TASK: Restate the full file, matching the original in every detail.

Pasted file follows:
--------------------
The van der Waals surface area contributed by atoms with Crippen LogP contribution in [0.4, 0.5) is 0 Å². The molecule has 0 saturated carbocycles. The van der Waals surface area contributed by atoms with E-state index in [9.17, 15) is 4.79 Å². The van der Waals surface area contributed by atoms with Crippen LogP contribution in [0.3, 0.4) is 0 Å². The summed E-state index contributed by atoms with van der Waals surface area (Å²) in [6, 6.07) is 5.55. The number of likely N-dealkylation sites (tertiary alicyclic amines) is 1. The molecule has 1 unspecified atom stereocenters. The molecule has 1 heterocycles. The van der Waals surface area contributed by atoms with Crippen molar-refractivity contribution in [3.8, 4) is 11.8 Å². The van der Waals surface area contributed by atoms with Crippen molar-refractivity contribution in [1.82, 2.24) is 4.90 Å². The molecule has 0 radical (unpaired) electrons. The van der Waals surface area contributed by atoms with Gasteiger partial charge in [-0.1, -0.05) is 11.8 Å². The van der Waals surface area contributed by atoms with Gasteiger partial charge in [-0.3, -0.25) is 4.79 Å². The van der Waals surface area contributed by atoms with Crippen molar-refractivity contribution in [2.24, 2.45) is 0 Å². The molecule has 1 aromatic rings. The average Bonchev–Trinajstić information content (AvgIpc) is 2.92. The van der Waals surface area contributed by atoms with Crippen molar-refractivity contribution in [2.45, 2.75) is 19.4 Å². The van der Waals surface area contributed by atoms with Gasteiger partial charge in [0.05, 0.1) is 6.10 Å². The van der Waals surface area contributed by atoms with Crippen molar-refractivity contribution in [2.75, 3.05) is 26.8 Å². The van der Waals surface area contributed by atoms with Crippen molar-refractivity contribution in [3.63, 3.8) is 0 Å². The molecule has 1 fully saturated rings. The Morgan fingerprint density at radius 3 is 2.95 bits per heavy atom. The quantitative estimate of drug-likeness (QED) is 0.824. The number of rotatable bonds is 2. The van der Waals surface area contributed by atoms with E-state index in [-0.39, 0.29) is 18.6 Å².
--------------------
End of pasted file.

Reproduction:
The van der Waals surface area contributed by atoms with Crippen LogP contribution in [0.4, 0.5) is 0 Å². The molecule has 0 saturated carbocycles. The van der Waals surface area contributed by atoms with E-state index in [9.17, 15) is 4.79 Å². The van der Waals surface area contributed by atoms with Crippen LogP contribution in [0.3, 0.4) is 0 Å². The summed E-state index contributed by atoms with van der Waals surface area (Å²) in [6, 6.07) is 5.55. The number of likely N-dealkylation sites (tertiary alicyclic amines) is 1. The molecule has 1 unspecified atom stereocenters. The molecule has 1 heterocycles. The van der Waals surface area contributed by atoms with Crippen molar-refractivity contribution in [3.8, 4) is 11.8 Å². The van der Waals surface area contributed by atoms with Crippen molar-refractivity contribution in [1.82, 2.24) is 4.90 Å². The molecule has 0 radical (unpaired) electrons. The van der Waals surface area contributed by atoms with Gasteiger partial charge in [-0.1, -0.05) is 11.8 Å². The van der Waals surface area contributed by atoms with Gasteiger partial charge in [-0.3, -0.25) is 4.79 Å². The van der Waals surface area contributed by atoms with Crippen molar-refractivity contribution in [2.24, 2.45) is 0 Å². The molecule has 1 aromatic rings. The average Bonchev–Trinajstić information content (AvgIpc) is 2.92. The van der Waals surface area contributed by atoms with Crippen molar-refractivity contribution in [2.45, 2.75) is 19.4 Å². The van der Waals surface area contributed by atoms with Gasteiger partial charge in [0.05, 0.1) is 6.10 Å². The van der Waals surface area contributed by atoms with Crippen molar-refractivity contribution in [2.75, 3.05) is 26.8 Å². The van der Waals surface area contributed by atoms with Crippen molar-refractivity contribution in [3.63, 3.8) is 0 Å². The molecule has 1 fully saturated rings. The Morgan fingerprint density at radius 3 is 2.95 bits per heavy atom. The quantitative estimate of drug-likeness (QED) is 0.824. The number of rotatable bonds is 2. The van der Waals surface area contributed by atoms with E-state index in [-0.39, 0.29) is 18.6 Å².